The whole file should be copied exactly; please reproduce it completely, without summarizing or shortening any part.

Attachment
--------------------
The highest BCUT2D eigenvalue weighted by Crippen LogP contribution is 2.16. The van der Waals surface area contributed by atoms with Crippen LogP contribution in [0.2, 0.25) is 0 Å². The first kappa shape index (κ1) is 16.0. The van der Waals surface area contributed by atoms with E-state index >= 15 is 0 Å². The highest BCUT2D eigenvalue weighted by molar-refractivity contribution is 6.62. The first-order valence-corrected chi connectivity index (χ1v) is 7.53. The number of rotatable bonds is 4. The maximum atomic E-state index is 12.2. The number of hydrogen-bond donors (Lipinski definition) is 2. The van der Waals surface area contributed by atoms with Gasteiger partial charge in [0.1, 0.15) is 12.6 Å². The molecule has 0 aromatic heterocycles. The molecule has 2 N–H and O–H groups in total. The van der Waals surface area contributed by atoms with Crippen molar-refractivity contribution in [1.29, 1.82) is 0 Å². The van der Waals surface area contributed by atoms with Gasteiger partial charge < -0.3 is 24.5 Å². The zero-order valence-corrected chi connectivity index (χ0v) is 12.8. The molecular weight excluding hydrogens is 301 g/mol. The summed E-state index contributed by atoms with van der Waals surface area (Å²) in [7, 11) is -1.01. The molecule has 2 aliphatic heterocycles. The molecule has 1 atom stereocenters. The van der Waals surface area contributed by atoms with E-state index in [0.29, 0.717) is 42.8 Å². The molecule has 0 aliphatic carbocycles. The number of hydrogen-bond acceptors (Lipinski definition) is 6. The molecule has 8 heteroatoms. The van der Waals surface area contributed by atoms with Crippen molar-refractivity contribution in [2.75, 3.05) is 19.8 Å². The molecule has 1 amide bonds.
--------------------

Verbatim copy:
The highest BCUT2D eigenvalue weighted by Crippen LogP contribution is 2.16. The van der Waals surface area contributed by atoms with Crippen LogP contribution in [0.2, 0.25) is 0 Å². The first kappa shape index (κ1) is 16.0. The van der Waals surface area contributed by atoms with E-state index >= 15 is 0 Å². The highest BCUT2D eigenvalue weighted by molar-refractivity contribution is 6.62. The first-order valence-corrected chi connectivity index (χ1v) is 7.53. The number of rotatable bonds is 4. The maximum atomic E-state index is 12.2. The number of hydrogen-bond donors (Lipinski definition) is 2. The van der Waals surface area contributed by atoms with Gasteiger partial charge in [0.1, 0.15) is 12.6 Å². The molecule has 0 aromatic heterocycles. The molecule has 2 N–H and O–H groups in total. The van der Waals surface area contributed by atoms with Crippen molar-refractivity contribution in [1.29, 1.82) is 0 Å². The van der Waals surface area contributed by atoms with Gasteiger partial charge < -0.3 is 24.5 Å². The zero-order valence-corrected chi connectivity index (χ0v) is 12.8. The molecular weight excluding hydrogens is 301 g/mol. The summed E-state index contributed by atoms with van der Waals surface area (Å²) in [7, 11) is -1.01. The molecule has 2 aliphatic heterocycles. The molecule has 1 atom stereocenters. The van der Waals surface area contributed by atoms with E-state index in [0.29, 0.717) is 42.8 Å². The molecule has 0 aliphatic carbocycles. The number of hydrogen-bond acceptors (Lipinski definition) is 6. The molecule has 8 heteroatoms. The van der Waals surface area contributed by atoms with Crippen molar-refractivity contribution in [2.75, 3.05) is 19.8 Å². The molecule has 1 amide bonds.